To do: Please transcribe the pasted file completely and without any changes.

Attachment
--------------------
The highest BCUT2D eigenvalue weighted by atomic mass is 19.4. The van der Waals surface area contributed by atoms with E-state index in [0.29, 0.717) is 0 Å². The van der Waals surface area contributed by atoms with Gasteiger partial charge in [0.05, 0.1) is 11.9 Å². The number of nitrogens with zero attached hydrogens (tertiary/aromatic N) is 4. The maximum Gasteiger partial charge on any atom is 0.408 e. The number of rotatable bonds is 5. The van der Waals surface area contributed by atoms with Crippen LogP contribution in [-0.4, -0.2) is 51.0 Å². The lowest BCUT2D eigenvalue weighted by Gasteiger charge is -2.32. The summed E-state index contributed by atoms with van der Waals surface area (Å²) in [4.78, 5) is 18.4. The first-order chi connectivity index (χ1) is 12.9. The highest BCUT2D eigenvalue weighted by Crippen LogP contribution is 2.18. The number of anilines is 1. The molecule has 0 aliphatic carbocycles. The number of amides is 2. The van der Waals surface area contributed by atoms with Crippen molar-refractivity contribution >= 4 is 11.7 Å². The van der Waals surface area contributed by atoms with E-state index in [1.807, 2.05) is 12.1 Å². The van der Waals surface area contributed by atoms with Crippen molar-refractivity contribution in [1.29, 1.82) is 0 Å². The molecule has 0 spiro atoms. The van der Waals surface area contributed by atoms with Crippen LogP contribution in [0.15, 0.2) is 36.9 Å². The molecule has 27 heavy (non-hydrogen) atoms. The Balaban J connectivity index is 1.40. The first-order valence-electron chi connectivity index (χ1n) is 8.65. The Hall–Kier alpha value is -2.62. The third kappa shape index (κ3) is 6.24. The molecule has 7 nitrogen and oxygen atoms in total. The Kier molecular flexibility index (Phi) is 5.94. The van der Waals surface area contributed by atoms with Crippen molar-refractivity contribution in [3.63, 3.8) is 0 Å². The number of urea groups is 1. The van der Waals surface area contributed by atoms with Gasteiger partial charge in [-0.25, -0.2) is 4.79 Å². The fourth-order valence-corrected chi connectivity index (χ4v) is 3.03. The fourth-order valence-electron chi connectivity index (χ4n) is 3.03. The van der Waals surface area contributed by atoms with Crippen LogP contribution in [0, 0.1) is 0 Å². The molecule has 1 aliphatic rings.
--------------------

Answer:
The highest BCUT2D eigenvalue weighted by atomic mass is 19.4. The van der Waals surface area contributed by atoms with E-state index in [0.29, 0.717) is 0 Å². The van der Waals surface area contributed by atoms with Gasteiger partial charge in [0.05, 0.1) is 11.9 Å². The number of nitrogens with zero attached hydrogens (tertiary/aromatic N) is 4. The maximum Gasteiger partial charge on any atom is 0.408 e. The number of rotatable bonds is 5. The van der Waals surface area contributed by atoms with Crippen LogP contribution in [-0.4, -0.2) is 51.0 Å². The lowest BCUT2D eigenvalue weighted by Gasteiger charge is -2.32. The summed E-state index contributed by atoms with van der Waals surface area (Å²) in [4.78, 5) is 18.4. The first-order chi connectivity index (χ1) is 12.9. The highest BCUT2D eigenvalue weighted by Crippen LogP contribution is 2.18. The number of anilines is 1. The molecule has 0 aliphatic carbocycles. The number of amides is 2. The van der Waals surface area contributed by atoms with Crippen molar-refractivity contribution >= 4 is 11.7 Å². The van der Waals surface area contributed by atoms with E-state index in [1.807, 2.05) is 12.1 Å². The van der Waals surface area contributed by atoms with Crippen molar-refractivity contribution in [1.29, 1.82) is 0 Å². The molecule has 0 spiro atoms. The van der Waals surface area contributed by atoms with Crippen LogP contribution in [0.15, 0.2) is 36.9 Å². The molecule has 27 heavy (non-hydrogen) atoms. The Balaban J connectivity index is 1.40. The first-order valence-electron chi connectivity index (χ1n) is 8.65. The Hall–Kier alpha value is -2.62. The third kappa shape index (κ3) is 6.24. The molecule has 7 nitrogen and oxygen atoms in total. The Kier molecular flexibility index (Phi) is 5.94. The van der Waals surface area contributed by atoms with Crippen molar-refractivity contribution in [3.63, 3.8) is 0 Å². The number of urea groups is 1. The van der Waals surface area contributed by atoms with Gasteiger partial charge in [-0.25, -0.2) is 4.79 Å². The fourth-order valence-corrected chi connectivity index (χ4v) is 3.03. The fourth-order valence-electron chi connectivity index (χ4n) is 3.03. The van der Waals surface area contributed by atoms with Crippen LogP contribution in [0, 0.1) is 0 Å². The molecule has 1 aliphatic rings.